Andy Florance talks Homes.com, the fallacy of ‘pure buyer agency’


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When CoStar Group acquired Homes.com in 2021, it had spent years comfortably operating in the backfield while portal giants Zillow, Realtor.com and Redfin found themselves engaged in a long-simmering war for agent and consumer loyalty.

“We are very much focused on growth and growth for quality — we are not trying to have 100 million unique visitors,” former Homes.com President Dave Mele told Inman in 2015. “…For us, we don’t have to be the biggest; we take the Whole Foods or Trader Joe’s position of quality over quantity. We have a lot of respect for Zillow, but let’s just say we are different.”

However, CoStar Group founder and CEO Andy Florance is never comfortable with less than first place.

The commercial magnate put the pedal to the metal with Homes.com, integrating Homesnap into Homes.com as Homes Pro, announcing an eye-popping $1 billion marketing budget, and employing a growth strategy that pushed Homes.com Network’s traffic to 156 million monthly unique visitors — well above the 100 million that, nine years ago, seemed impossible for the brand.

If that wasn’t enough to make the industry a believer in Florance’s “Your Listing, Your Lead” vision for Homes.com, CoStar Group’s $1.6 billion acquisition of Matterport and its digital twinning technology, which is expected to create a one-of-a-kind home search experience for listing agents and homebuyers, surely did.

“The acquisition may not immediately trigger the seismic industry reaction that occurred when chief rival Zillow bought ShowingTime,” Inman tech expert Craig Rowe said in May, “but when you think about what CoStar can do with Matterport, it just might.”

Andy Florance

Andy Florance

With a stellar first and second quarter in the rearview, Homes.com won’t be taking a scenic ride through the latter half of the year.

“We’re basically doubling down,” Florance said. “We’ve seen great progress and we’ve seen great results from the marketing we’ve done to date, and we’re accelerating.”

“The results have been fantastic, so it shouldn’t surprise anybody that as we are on everyone’s computer screen, on everyone’s radio, on everyone’s TV, in their mobile device with the biggest marketing campaign ever getting more intense…” he added.

The next chapter of its $1 billion campaign will debut during the Paris Olympics, the NBA Finals, the U.S. Open, and the Stanley Cup and feature “a couple of new characters” alongside Jeff Goldblum, Dan Levy and Heidi Gardner.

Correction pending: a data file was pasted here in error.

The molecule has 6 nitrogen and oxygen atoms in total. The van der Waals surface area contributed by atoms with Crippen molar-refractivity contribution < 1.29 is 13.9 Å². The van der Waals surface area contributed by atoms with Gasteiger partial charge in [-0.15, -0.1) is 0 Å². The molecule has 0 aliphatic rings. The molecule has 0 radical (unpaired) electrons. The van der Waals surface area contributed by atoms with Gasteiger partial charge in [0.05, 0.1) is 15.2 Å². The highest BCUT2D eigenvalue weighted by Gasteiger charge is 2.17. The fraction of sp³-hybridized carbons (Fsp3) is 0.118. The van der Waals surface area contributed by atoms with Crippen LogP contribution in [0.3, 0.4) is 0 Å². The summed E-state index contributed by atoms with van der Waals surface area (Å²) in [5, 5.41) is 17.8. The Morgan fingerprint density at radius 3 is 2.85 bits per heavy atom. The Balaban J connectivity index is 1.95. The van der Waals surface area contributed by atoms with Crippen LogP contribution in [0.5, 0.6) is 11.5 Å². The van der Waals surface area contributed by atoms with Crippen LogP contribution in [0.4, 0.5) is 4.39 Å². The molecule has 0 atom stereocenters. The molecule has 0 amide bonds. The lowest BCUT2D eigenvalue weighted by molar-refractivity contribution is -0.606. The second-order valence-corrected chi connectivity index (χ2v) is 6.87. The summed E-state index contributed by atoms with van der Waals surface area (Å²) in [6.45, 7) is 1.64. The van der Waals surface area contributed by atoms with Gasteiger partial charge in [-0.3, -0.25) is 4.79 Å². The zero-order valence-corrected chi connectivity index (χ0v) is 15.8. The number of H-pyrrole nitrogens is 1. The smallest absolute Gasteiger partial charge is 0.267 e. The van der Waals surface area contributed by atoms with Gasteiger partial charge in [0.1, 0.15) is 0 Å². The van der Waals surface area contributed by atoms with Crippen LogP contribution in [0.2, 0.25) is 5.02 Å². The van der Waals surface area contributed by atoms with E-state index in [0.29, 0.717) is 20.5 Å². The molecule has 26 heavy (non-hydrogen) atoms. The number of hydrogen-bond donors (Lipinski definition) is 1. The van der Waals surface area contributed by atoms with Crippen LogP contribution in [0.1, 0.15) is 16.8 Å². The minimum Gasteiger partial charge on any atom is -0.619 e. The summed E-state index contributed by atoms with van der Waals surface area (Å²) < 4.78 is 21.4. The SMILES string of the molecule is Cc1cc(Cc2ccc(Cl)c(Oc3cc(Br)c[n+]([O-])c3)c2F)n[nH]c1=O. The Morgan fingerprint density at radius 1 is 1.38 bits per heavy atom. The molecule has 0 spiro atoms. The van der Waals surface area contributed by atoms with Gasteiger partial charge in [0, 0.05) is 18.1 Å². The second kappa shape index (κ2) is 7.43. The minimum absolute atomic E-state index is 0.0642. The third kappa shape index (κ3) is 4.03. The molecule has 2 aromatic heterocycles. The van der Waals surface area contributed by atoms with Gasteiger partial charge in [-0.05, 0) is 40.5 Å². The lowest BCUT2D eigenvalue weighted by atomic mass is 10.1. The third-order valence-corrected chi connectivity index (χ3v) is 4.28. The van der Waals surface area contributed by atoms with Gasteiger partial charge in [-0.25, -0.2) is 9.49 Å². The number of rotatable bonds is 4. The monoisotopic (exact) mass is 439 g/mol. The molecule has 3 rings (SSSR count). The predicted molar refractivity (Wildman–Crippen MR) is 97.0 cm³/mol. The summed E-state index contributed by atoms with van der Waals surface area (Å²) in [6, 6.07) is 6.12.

Agents will see more advertising geared towards them, with the company seizing upcoming industry conferences as an opportunity to show the power of Homes.com for an industry inching closer to the implementation of several landmark multiple listing service (MLS) policy changes under the National Association of Realtors $418 million settlement.

“There are crazy rumors that went around that we were funding the plaintiff lawsuits, which was obviously obscene as they’re silly,” he said. “Because we’re doing something new and different in the United States; no one’s ever done what we’re doing before.”

“We market seller agency and buyer agency, but we market the home first, and then the agency capabilities of an agent, and that’s different,” he added. “[Those doubts] will go away because the results speak for themselves.”

Here’s what Florance had to say about the importance of portal traffic, the process of growing Homes.com’s membership, and the fallacy of “pure buyer’s agency” amid debates on how commission lawsuits will drive the next chapter of the portal wars.

This interview has been edited for length and clarity.

Inman: Let’s start with talking about the next chapter of Homes.com’s $1 billion advertising campaign. That $1 billion figure certainly drew some criticism from people who thought it was money ill-spent, but it seems that hasn’t been the case.

Florance: It’s been quite successful. We’ve been delivering about two billion impressions a month, but now we’re going to be a major presence in the [Paris] Olympics, the U.S. Open, the NBA Finals and the Stanley Cup. We’re also launching a new series of creative concepts using Heidi, Dan, and a couple of new characters that we’re not ready to disclose, but we’re really excited about it.

We’re focusing on sort of creating awareness in the residential world about what our site has to offer versus some other sites and focusing on the fact that on our site, you’re choosing the best agent. I think a lot of people don’t understand that when they hit the contact agent button on other sites, they’re basically being sold to an agent. I think that will probably be interesting as the world —as buyers and sellers — look more closely at the whole environment and how things work in the industry. We’re going to do that with humor and with good creative.

We’re now seeing that our clients’ properties, because of enhanced exposure of the actual property, they’re getting $11,000 more on average per sale and they’re selling in the first 10 days. We’re creating visibility around the value of marketing properties on the internet, which to date, no one’s really doing.